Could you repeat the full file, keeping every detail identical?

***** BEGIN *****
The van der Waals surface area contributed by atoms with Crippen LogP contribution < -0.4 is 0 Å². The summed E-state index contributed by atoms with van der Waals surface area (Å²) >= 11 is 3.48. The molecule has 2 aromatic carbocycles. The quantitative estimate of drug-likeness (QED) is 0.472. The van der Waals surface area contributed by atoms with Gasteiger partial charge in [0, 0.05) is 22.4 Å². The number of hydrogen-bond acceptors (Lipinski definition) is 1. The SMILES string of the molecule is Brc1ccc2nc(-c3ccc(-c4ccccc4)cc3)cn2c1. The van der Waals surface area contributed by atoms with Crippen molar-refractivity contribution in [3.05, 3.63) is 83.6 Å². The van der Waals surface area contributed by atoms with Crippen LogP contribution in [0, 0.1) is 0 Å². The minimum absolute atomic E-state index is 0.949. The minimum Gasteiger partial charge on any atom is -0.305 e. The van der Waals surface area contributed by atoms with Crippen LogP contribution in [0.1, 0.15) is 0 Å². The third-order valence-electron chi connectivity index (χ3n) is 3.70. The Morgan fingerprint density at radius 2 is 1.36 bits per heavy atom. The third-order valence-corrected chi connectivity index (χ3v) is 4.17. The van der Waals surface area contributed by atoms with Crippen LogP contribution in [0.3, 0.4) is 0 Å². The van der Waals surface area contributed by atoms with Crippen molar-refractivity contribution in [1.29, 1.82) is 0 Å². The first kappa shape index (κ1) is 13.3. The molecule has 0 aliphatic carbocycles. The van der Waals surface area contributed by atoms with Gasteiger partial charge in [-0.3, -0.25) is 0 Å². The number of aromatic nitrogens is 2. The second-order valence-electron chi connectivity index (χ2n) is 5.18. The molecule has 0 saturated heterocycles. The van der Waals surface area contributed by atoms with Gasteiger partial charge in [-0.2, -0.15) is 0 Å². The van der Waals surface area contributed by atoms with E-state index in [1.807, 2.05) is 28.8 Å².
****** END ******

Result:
The van der Waals surface area contributed by atoms with Crippen LogP contribution < -0.4 is 0 Å². The summed E-state index contributed by atoms with van der Waals surface area (Å²) >= 11 is 3.48. The molecule has 2 aromatic carbocycles. The quantitative estimate of drug-likeness (QED) is 0.472. The van der Waals surface area contributed by atoms with Gasteiger partial charge in [0, 0.05) is 22.4 Å². The number of hydrogen-bond acceptors (Lipinski definition) is 1. The SMILES string of the molecule is Brc1ccc2nc(-c3ccc(-c4ccccc4)cc3)cn2c1. The van der Waals surface area contributed by atoms with Crippen molar-refractivity contribution in [3.05, 3.63) is 83.6 Å². The van der Waals surface area contributed by atoms with Crippen LogP contribution in [0, 0.1) is 0 Å². The minimum absolute atomic E-state index is 0.949. The minimum Gasteiger partial charge on any atom is -0.305 e. The van der Waals surface area contributed by atoms with Crippen LogP contribution in [0.1, 0.15) is 0 Å². The third-order valence-electron chi connectivity index (χ3n) is 3.70. The Morgan fingerprint density at radius 2 is 1.36 bits per heavy atom. The third-order valence-corrected chi connectivity index (χ3v) is 4.17. The van der Waals surface area contributed by atoms with Crippen LogP contribution in [0.3, 0.4) is 0 Å². The van der Waals surface area contributed by atoms with Crippen molar-refractivity contribution in [1.29, 1.82) is 0 Å². The first kappa shape index (κ1) is 13.3. The molecule has 0 aliphatic carbocycles. The van der Waals surface area contributed by atoms with Gasteiger partial charge in [-0.3, -0.25) is 0 Å². The number of aromatic nitrogens is 2. The second-order valence-electron chi connectivity index (χ2n) is 5.18. The molecule has 0 saturated heterocycles. The van der Waals surface area contributed by atoms with Gasteiger partial charge in [-0.2, -0.15) is 0 Å². The van der Waals surface area contributed by atoms with E-state index in [1.807, 2.05) is 28.8 Å².